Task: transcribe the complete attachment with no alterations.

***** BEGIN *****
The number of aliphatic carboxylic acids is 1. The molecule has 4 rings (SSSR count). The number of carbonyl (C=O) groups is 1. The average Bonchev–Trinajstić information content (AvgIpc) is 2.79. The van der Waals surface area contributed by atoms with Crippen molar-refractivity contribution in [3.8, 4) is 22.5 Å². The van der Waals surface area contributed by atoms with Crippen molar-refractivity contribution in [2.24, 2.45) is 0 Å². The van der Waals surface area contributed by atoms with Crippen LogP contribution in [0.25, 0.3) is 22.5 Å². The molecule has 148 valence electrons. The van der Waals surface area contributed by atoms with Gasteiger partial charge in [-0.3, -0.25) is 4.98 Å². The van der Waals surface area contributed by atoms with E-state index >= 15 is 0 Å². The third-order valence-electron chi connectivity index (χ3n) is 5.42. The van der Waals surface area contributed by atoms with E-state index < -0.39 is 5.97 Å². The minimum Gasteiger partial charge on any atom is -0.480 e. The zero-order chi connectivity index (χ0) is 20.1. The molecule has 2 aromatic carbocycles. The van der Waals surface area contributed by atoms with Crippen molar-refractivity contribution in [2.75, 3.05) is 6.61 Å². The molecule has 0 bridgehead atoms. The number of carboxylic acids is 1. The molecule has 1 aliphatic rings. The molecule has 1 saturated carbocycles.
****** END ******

The number of aliphatic carboxylic acids is 1. The molecule has 4 rings (SSSR count). The number of carbonyl (C=O) groups is 1. The average Bonchev–Trinajstić information content (AvgIpc) is 2.79. The van der Waals surface area contributed by atoms with Crippen molar-refractivity contribution in [3.8, 4) is 22.5 Å². The van der Waals surface area contributed by atoms with Crippen molar-refractivity contribution in [2.24, 2.45) is 0 Å². The van der Waals surface area contributed by atoms with Crippen LogP contribution in [0.25, 0.3) is 22.5 Å². The molecule has 148 valence electrons. The van der Waals surface area contributed by atoms with Gasteiger partial charge in [-0.3, -0.25) is 4.98 Å². The van der Waals surface area contributed by atoms with E-state index >= 15 is 0 Å². The third-order valence-electron chi connectivity index (χ3n) is 5.42. The van der Waals surface area contributed by atoms with E-state index < -0.39 is 5.97 Å². The minimum Gasteiger partial charge on any atom is -0.480 e. The zero-order chi connectivity index (χ0) is 20.1. The molecule has 2 aromatic carbocycles. The van der Waals surface area contributed by atoms with Crippen molar-refractivity contribution in [2.75, 3.05) is 6.61 Å². The molecule has 0 bridgehead atoms. The number of carboxylic acids is 1. The molecule has 1 aliphatic rings. The molecule has 1 saturated carbocycles.